By Chuck Graham
July 26, 2011
Many African safaris follow the Zambezi River from Victoria Falls
For many, the African safari experience begins along the mighty Zambezi River, the lifeblood of Southern Africa, its serpentine flow separating Zambia and Zimbabwe. Victoria Falls — or Mosi-o-Tunya (the Smoke that Thunders) — is the starting point for many tours, including ours organized by David Anderson Safaris. More than 3,200 feet wide and 325 feet tall, Victoria Falls is the largest curtain of water on the planet. It is also one of the seven natural wonders of the world.
Our African safari began and ended in this quiet hub. After flying over the awe-inspiring Victoria Falls, we landed downriver on Lake Kariba in Zambia. Then, we took a boat over to Steve Edwards’ Musango Safari Camp in Matusadona National Park in Zimbabwe. After serving as a game warden and safari guide for 18 years for the Department of National Parks and Wildlife Management in Zimbabwe, Edwards retired in 1990. His rustic island camp features tented accommodations, an open veranda and a bar where visitors can frequently spot hippos, crocodiles, malachite kingfishers and goliath herons.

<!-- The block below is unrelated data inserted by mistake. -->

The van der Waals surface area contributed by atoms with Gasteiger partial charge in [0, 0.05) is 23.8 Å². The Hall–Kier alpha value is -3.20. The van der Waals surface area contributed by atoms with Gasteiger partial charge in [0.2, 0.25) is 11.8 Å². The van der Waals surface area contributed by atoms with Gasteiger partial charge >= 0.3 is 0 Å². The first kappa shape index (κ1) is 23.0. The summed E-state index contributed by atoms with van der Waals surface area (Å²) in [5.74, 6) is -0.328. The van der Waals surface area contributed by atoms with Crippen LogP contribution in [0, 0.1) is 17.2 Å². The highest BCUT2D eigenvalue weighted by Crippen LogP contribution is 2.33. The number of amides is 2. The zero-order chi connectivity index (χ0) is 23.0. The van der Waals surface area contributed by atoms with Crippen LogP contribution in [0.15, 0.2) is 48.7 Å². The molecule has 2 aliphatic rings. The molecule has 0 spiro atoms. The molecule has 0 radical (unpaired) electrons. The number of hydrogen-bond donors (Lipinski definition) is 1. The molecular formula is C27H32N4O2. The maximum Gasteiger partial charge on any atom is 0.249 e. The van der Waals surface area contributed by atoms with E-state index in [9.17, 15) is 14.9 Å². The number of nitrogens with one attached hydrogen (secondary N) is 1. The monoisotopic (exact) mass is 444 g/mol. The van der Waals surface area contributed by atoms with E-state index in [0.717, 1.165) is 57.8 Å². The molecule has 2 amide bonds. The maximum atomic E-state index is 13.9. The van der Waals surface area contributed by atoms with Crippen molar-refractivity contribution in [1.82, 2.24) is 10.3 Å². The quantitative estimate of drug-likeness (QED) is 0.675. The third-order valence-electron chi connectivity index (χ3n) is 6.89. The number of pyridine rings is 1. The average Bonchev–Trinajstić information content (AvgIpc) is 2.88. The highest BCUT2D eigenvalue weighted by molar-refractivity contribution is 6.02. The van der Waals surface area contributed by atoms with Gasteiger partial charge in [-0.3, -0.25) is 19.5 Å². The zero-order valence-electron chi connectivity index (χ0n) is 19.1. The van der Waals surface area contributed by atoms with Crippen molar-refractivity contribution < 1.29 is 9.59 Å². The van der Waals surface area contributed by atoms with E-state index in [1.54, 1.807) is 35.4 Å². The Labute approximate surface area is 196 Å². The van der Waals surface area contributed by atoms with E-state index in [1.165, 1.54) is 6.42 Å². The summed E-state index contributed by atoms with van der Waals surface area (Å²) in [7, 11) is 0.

Edwards knows every nook and cranny of Lake Kariba, and close encounters with elephant, Cape buffalo, waterbuck, bee-eaters and saddle-billed storks are common. Not a minute is wasted exploring every available cove on a specially designed open pontoon boat, making it easy to move around with a camera on a tripod. Our last sundowner revealed an African fish eagle silhouetted on a dead tree and engulfed in orange and yellow hues.
After a week at Musango, we caught a small plane to Mana Pools National Park in Zimbabwe, which is located farther down the Zambezi. Ruckomechi Camp rests on the banks of the river, offering game drives and canoe trips.
A luxury tented camp nestled in a grove of acacia and mahogany trees, Ruckomechi boasts superb views of the mountains of the Great Rift Valley. When we weren’t bouncing along in the 4×4, we were relaxing at Ruckomenchi, at the edge of the river, watching hippos, crocodile and elephants parading up and down the shallows.
During a sunset canoe ride, we steered our boats into the main channel of the Zambezi, easily maneuvering down the river, shrouded in mist. While a Land Rover waited for us several miles farther downstream, we counted crocodiles and monitor lizards on the muddy banks and on crowded sandbars. Hippos charged at us creating small waves that gently rocked our canoes. They snorted and splashed, but quickly made room for herds of elephants that came down for an afternoon bath in the river.
We reached the Land Rover at dusk where our safari guide awaited with sundowners in hand. The low roar of the river was soon interrupted by yelping hyenas and the roar of resident lions, the Zambezi teeming in the African night.